Bangladesh Network for NCD Control and Prevention (BNNCP) experts said the non-communicable diseases (NCDs) are the big barriers to achieving the Sustainable Development Goals (SDGs).
A delegation of the BNNCP made the statement during a meeting with Zuena Aziz, Principal Coordinator for SDG Affairs in the Prime Minister’s Office. The meeting was held at her office on Monday.The BNNCP delegation said in order to achieve the SDG by 2030, the rate of non-communicable diseases has to be reduced.
Therefore, it is necessary to formulate and implement essential public health friendly policies, including amendment of tobacco control law, they added.
During the meeting, the BNNCP delegation highlighted the current situation of NCDs in Bangladesh and its economic impact. They said currently NCDs such as cardiovascular disease and cancer are responsible for 67 percent of the total deaths in Bangladesh. And tobacco alone is responsible for 19 percent of all deaths.
The treatment of these diseases is expensive, and in many cases, it is not possible to develop a complete cure once anyone infected. As a result, the productivity of the affected person is reduced, which has a negative impact on the family and the economy of the country. The delegation said public health-friendly laws and policies are needed to curb the growing risk of NCDs. Controlling tobacco use is one of the best ways to prevent the growing risk of NCDs in Bangladesh.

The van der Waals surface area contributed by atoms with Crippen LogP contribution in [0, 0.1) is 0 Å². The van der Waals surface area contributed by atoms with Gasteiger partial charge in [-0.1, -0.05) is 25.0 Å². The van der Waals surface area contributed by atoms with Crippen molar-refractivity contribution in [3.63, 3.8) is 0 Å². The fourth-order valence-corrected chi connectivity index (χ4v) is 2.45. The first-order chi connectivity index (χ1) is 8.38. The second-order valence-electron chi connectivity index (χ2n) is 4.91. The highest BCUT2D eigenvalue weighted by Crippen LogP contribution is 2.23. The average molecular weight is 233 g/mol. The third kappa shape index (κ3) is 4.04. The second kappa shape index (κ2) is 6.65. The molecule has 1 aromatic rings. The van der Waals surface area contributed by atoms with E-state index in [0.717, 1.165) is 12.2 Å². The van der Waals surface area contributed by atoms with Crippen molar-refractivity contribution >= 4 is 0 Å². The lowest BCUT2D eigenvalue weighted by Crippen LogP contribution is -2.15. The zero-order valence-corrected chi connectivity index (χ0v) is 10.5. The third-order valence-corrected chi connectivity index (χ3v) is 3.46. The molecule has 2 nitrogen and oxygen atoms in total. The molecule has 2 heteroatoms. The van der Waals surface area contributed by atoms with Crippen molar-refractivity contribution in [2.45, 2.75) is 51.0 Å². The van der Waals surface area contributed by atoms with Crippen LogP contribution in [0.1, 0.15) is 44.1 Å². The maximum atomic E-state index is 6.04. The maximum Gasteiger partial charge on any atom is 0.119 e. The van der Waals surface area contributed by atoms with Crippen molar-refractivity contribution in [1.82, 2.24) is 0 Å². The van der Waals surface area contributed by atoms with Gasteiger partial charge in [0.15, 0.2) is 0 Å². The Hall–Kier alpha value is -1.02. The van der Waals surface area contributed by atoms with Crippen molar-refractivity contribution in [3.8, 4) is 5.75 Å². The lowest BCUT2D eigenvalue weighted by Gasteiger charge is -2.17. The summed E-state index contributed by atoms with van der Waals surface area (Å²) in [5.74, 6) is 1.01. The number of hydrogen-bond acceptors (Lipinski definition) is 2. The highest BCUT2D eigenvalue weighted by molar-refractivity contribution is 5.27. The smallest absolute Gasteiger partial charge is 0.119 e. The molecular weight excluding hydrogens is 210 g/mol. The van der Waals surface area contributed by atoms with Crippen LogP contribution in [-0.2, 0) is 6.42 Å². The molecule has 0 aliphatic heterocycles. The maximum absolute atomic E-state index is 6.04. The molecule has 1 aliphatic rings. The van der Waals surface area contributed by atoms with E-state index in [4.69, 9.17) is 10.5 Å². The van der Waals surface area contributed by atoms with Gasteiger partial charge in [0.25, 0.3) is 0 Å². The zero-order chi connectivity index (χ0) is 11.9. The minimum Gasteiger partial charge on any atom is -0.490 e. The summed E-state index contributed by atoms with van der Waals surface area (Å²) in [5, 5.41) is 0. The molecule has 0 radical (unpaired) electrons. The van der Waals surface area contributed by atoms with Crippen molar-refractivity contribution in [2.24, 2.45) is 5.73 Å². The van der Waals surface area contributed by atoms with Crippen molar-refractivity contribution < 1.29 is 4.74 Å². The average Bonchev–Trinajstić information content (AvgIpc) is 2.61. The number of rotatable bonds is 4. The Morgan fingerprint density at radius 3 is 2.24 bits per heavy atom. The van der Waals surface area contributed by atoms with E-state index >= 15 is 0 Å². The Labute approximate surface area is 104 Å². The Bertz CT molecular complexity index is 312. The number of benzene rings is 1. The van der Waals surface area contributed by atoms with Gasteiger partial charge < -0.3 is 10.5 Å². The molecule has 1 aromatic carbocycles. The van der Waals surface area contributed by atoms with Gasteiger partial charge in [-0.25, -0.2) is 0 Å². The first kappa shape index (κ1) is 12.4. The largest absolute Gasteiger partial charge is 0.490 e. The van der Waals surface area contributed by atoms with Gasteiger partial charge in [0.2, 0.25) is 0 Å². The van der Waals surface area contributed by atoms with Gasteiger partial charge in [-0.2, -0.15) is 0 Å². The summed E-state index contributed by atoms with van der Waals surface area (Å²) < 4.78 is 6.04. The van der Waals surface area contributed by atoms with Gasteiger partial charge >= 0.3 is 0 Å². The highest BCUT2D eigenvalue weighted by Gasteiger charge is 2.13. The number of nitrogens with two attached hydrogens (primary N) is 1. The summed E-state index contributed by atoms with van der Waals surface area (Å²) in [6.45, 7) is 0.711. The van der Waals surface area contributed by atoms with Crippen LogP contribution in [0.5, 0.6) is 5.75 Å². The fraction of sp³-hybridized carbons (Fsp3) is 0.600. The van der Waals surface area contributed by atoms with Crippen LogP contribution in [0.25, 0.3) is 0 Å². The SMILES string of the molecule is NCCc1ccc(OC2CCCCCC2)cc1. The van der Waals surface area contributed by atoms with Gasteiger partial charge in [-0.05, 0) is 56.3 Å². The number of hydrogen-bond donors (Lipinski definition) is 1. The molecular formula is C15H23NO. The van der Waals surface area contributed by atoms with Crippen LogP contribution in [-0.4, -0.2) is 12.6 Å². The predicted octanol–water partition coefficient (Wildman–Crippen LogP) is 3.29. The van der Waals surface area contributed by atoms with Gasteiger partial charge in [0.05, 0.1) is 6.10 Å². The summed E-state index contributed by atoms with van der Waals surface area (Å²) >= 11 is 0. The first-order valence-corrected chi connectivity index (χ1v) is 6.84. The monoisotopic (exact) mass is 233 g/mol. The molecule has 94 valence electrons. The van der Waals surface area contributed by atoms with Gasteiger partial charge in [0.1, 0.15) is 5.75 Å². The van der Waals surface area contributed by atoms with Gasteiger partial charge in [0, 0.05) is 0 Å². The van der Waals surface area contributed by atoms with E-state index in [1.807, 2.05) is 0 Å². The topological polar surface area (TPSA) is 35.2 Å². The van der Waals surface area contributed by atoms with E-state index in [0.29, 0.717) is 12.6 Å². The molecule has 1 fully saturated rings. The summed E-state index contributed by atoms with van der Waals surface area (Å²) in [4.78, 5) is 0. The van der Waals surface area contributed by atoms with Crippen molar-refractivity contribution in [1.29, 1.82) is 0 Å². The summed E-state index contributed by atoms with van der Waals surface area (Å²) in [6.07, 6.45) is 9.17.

Therefore, the existing tobacco control law needs to be amended to strengthen tobacco control. It is also important to formulate policies on air pollution control, salt and trans fat levels in industrial foods.
Zuena Aziz said appropriate steps will be taken to prevent NCDs. She assured that necessary assistance will be provided to expedite the process of amending the existing Tobacco Control Law.The BNNCP delegation includes Prof Abdullah Al Shafi Majumder, Secretary General of Bangladesh Cardiac Society, Prof Golam Mohiuddin Faruque, Joint-Secretary General of Bangladesh Cancer Society and Prof Sohel Reza Choudhury, Head of the Department of Epidemiology and Research, National Heart Foundation Hospital and Research Institute.